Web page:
Steel Drivin' Man: John Henry, The Untold Story of an American Legend ) offers a highly accessible version of his research into whether or not the Jo"/>
 

Ain't Nothing but a Man: My Quest to Find the Real John Henry

Scott Nelson, Author, Marc Aronson, With
Scott Nelson, Author, Marc Aronson, With with Marc Aronson. National Geographic $18.95 (64p) ISBN 978-1-4263-0000-4
Reviewed on: 12/24/2007
Release date: 12/01/2007
Library Binding - 64 pages - 978-1-4263-0001-1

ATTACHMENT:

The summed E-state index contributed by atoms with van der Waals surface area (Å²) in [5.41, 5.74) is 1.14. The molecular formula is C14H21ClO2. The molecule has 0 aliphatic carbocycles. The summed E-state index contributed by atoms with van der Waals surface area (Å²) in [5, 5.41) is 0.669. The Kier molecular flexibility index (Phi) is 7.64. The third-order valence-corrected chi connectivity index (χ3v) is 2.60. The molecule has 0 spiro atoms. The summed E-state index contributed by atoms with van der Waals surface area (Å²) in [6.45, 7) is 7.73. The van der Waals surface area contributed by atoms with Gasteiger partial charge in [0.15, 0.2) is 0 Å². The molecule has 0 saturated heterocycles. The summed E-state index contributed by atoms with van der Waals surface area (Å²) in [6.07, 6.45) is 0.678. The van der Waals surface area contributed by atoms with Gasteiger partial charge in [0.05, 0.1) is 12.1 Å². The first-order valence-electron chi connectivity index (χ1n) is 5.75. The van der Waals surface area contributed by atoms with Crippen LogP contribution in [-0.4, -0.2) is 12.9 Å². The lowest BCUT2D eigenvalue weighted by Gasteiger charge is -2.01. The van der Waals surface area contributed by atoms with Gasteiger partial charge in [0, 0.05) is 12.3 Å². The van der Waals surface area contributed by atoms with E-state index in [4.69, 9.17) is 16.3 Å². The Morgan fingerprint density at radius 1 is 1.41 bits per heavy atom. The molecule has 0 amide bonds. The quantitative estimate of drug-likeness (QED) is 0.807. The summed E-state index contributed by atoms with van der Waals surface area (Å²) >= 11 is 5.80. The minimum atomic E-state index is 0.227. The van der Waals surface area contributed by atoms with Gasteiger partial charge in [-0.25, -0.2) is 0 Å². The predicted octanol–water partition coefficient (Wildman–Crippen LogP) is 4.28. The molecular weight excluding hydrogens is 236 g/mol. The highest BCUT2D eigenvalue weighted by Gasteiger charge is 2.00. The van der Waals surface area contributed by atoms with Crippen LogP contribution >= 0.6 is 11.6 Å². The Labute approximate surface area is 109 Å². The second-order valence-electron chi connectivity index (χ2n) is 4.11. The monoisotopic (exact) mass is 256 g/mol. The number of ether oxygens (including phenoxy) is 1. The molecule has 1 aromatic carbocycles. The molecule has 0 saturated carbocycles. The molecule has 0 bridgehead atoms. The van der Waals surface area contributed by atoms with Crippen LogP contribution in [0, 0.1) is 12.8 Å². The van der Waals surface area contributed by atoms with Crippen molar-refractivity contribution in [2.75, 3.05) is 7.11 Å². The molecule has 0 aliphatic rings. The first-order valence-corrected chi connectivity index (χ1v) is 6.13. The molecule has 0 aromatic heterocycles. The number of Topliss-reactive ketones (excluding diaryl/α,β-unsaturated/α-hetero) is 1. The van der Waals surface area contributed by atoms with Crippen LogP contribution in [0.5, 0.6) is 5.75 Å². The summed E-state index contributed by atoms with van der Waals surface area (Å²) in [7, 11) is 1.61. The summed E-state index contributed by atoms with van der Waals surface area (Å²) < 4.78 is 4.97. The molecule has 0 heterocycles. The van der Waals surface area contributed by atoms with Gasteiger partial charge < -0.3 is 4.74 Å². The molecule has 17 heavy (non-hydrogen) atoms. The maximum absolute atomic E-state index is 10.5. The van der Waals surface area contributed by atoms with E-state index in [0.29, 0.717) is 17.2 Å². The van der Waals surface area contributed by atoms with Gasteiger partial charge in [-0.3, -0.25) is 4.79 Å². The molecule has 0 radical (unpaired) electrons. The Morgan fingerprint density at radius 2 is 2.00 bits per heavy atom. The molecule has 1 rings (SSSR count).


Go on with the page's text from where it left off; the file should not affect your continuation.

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Nelson (Steel Drivin' Man: John Henry, The Untold Story of an American Legend ) offers a highly accessible version of his research into whether or not the John Henry of folksong fame was a real person. Piecing together a panoply of facts and personal anecdotes that go back to his boyhood, the author models the study of history as an active and passionate pursuit: “For years I had been following a trail, and it was stone cold.... And then... I suddenly saw it, the clue that changed everything.” This cliffhanger at the end of the first chapter draws readers into Nelson's journey through the song lyrics, old prison documents, maps, photographs and other primary and secondary sources. From “trackliners” (workers, often African-American, who aligned rails) to steam drills to Civil War history, the first-person narrative follows Nelson as he plays detective. Seemingly diverse information presented in each of nine chapters becomes knit together by the conclusion, and visually unified by an aesthetically pleasingly layout that features a reddish brick palette with tinted photos and prints. One graphic—and telling—photo reveals the remains of two African-African men discovered on the grounds of a Virginia prison: John Henry, posits the author, was part of a huge prisoner work force hired out to tunnel through mountains for the railroad companies. Convincing and dramatic, this volume makes a good case that history is a living science. Ages 10-14. (Jan.)

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